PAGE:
The ruins of Machu Picchu lies about 80 kilometers NW of Cusco, the ancient Incan capital. The site is simply spectacular, sitting in the cloud forest at 8,000 feet elevation, atop 1,500 foot cliffs of white granite, above the Urubamba River. The origins of the city are speculative, but the best evidence is that it was built around 1,450 as a winter retreat for the Inca emperor Pachacuti, had around 700 inhabitants at its peak, and was abandoned in the 1570’s, along with a tremendous amount of Incan civilization – largely due to the chaos of the Spanish rule and severe depopulation (estimated up to 60% of inhabitants) due to smallpox and related European diseases.
Pilgrimage route – the Inca Trail
Inca Trail Profile
Machu Picchu from Huayna Picchu Summit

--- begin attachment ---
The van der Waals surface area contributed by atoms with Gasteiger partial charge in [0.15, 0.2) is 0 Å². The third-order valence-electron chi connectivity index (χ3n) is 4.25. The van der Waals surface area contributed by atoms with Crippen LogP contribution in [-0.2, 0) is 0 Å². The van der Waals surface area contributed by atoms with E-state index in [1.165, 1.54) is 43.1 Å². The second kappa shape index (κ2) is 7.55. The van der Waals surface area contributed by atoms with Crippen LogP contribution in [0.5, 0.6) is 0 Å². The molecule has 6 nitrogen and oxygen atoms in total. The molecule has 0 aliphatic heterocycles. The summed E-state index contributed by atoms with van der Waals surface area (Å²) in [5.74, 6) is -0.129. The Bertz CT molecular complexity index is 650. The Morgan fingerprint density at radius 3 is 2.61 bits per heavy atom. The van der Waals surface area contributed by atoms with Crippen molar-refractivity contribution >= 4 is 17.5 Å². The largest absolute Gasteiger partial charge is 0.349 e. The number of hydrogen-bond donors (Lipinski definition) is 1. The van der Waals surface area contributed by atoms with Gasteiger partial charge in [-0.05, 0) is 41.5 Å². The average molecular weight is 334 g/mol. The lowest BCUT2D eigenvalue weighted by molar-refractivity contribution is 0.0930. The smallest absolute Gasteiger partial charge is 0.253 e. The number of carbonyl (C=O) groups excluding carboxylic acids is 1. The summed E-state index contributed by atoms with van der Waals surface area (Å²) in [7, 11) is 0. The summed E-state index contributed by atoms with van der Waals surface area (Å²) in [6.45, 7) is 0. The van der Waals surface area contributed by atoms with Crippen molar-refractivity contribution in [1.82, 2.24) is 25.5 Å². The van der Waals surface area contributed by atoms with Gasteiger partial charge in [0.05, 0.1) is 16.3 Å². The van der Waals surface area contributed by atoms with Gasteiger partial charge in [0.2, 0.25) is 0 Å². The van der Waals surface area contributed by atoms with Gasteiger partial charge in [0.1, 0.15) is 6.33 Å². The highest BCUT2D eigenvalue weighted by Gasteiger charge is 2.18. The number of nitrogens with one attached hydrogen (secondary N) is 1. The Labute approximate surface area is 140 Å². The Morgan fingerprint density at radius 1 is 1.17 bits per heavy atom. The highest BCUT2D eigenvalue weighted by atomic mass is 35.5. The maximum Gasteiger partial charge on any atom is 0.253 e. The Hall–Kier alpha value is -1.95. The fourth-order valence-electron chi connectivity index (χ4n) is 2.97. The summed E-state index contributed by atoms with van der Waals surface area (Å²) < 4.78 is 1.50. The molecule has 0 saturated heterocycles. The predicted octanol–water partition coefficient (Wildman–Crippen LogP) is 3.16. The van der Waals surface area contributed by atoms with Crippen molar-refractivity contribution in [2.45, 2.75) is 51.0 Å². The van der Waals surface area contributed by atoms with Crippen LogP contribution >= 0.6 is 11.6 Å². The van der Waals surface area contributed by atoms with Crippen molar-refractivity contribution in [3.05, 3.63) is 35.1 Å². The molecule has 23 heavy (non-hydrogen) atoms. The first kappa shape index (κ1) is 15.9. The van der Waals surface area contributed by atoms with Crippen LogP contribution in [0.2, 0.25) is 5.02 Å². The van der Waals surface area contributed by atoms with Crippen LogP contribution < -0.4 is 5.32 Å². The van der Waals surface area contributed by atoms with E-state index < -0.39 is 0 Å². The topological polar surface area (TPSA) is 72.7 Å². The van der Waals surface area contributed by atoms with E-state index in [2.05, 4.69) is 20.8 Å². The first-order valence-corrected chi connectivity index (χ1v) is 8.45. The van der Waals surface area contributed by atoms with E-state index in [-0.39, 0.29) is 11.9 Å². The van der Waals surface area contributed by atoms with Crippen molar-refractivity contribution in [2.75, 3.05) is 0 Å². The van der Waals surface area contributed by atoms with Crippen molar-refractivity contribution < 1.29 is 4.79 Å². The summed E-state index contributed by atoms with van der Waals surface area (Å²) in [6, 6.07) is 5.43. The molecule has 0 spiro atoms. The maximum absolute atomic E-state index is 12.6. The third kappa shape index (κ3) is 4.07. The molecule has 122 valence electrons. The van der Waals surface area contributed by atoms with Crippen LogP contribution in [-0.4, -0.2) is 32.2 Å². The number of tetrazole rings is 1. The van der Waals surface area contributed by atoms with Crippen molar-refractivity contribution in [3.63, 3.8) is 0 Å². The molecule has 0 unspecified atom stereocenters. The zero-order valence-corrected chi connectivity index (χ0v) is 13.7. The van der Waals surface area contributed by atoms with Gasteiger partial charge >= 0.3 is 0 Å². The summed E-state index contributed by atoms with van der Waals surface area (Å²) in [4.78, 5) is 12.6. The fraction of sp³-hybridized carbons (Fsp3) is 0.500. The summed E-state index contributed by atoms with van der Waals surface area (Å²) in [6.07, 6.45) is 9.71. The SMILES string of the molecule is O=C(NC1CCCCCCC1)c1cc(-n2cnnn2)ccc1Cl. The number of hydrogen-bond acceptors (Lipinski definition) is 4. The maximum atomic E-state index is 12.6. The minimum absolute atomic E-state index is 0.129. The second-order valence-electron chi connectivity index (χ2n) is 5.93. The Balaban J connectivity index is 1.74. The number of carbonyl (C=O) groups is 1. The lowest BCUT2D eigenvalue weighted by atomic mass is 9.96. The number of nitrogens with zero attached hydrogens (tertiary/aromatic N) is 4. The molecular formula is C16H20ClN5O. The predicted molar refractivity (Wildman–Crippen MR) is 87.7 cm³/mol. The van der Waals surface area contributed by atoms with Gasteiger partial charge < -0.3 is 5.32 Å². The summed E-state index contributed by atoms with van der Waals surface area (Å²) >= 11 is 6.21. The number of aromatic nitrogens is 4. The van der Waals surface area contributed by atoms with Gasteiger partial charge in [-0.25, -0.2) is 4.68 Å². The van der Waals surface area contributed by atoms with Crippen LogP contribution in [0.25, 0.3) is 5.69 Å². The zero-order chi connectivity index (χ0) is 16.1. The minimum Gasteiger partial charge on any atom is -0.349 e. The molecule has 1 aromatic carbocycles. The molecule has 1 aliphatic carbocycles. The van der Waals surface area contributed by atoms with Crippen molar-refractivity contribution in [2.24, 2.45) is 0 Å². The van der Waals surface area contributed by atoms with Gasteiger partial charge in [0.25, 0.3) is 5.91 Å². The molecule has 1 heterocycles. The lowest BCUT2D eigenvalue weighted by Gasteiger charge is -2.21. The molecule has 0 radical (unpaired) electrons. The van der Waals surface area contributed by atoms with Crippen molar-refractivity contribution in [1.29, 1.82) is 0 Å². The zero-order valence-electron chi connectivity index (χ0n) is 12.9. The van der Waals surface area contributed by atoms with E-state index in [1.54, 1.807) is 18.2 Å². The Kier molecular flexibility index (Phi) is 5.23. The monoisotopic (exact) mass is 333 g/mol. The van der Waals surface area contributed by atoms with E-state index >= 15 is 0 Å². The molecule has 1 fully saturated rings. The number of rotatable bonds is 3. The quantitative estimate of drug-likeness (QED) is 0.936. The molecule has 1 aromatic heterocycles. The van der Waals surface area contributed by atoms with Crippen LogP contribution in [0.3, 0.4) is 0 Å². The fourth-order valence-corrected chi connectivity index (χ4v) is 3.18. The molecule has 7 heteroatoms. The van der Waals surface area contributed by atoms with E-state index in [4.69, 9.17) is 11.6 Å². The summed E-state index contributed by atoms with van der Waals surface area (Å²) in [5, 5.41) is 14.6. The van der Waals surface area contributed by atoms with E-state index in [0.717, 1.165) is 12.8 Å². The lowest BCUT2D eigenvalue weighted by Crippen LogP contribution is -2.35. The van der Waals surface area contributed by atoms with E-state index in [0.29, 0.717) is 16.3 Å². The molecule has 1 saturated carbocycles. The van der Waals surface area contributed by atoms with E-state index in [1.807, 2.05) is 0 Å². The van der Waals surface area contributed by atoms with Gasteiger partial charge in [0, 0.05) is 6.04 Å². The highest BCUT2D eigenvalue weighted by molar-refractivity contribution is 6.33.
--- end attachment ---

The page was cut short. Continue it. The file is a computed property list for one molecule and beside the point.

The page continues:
Machu Picchu is irrevocably tied to the misery and myth associated with brief and brilliant rise and fall of the Inca Empire – which lasted only 95 years – and ended in the improbable catastrophe of the Spanish Conquest by Francisco Pizarro and less than 170 Conquistadors. The Inca Empire was roughly the size of Western Europe, extending down the Andes from Colombia to Argentina, with a population of over 10 million. The Inca was the king, the personification of Inti, the Sun God, as well as supreme legal arbiter. The Inca people had only a crude written language consisting of colored and knotted yarn called quipu, useful principally for counting and administrative functions. Their society had no currency, functioning on limited barter and centralized command economics – Soviet style.